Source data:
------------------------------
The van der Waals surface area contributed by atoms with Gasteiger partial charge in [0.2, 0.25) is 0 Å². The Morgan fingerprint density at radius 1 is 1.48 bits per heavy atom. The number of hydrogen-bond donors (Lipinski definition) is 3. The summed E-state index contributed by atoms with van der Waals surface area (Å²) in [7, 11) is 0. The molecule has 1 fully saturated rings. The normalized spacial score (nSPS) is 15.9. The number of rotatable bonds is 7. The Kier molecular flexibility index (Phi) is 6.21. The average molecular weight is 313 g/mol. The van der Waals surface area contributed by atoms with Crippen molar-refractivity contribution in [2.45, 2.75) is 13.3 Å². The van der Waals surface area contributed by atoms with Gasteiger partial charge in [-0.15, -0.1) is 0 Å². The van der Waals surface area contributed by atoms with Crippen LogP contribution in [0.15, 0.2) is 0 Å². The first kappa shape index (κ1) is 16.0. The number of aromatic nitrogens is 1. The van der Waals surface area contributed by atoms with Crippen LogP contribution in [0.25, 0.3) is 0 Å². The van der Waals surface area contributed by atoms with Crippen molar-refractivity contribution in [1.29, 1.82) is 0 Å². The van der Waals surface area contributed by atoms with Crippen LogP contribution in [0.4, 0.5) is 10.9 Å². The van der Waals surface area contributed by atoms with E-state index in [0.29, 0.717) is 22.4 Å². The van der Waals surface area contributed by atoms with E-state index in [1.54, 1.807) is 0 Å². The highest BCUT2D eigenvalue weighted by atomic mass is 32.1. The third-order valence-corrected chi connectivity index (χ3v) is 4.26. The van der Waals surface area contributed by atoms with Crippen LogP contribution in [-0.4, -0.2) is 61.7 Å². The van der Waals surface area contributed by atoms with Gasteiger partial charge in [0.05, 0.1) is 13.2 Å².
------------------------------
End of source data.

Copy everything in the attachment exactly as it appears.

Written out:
The van der Waals surface area contributed by atoms with Gasteiger partial charge in [0.2, 0.25) is 0 Å². The Morgan fingerprint density at radius 1 is 1.48 bits per heavy atom. The number of hydrogen-bond donors (Lipinski definition) is 3. The summed E-state index contributed by atoms with van der Waals surface area (Å²) in [7, 11) is 0. The molecule has 1 fully saturated rings. The normalized spacial score (nSPS) is 15.9. The number of rotatable bonds is 7. The Kier molecular flexibility index (Phi) is 6.21. The average molecular weight is 313 g/mol. The van der Waals surface area contributed by atoms with Crippen molar-refractivity contribution in [2.45, 2.75) is 13.3 Å². The van der Waals surface area contributed by atoms with Gasteiger partial charge in [-0.15, -0.1) is 0 Å². The van der Waals surface area contributed by atoms with Crippen LogP contribution in [0.15, 0.2) is 0 Å². The first kappa shape index (κ1) is 16.0. The number of aromatic nitrogens is 1. The van der Waals surface area contributed by atoms with Crippen LogP contribution in [0.25, 0.3) is 0 Å². The van der Waals surface area contributed by atoms with Crippen molar-refractivity contribution in [1.29, 1.82) is 0 Å². The van der Waals surface area contributed by atoms with Crippen LogP contribution in [0.4, 0.5) is 10.9 Å². The van der Waals surface area contributed by atoms with E-state index in [0.29, 0.717) is 22.4 Å². The van der Waals surface area contributed by atoms with E-state index in [1.54, 1.807) is 0 Å². The highest BCUT2D eigenvalue weighted by atomic mass is 32.1. The third-order valence-corrected chi connectivity index (χ3v) is 4.26. The van der Waals surface area contributed by atoms with Crippen LogP contribution in [-0.4, -0.2) is 61.7 Å². The van der Waals surface area contributed by atoms with Gasteiger partial charge in [0.05, 0.1) is 13.2 Å².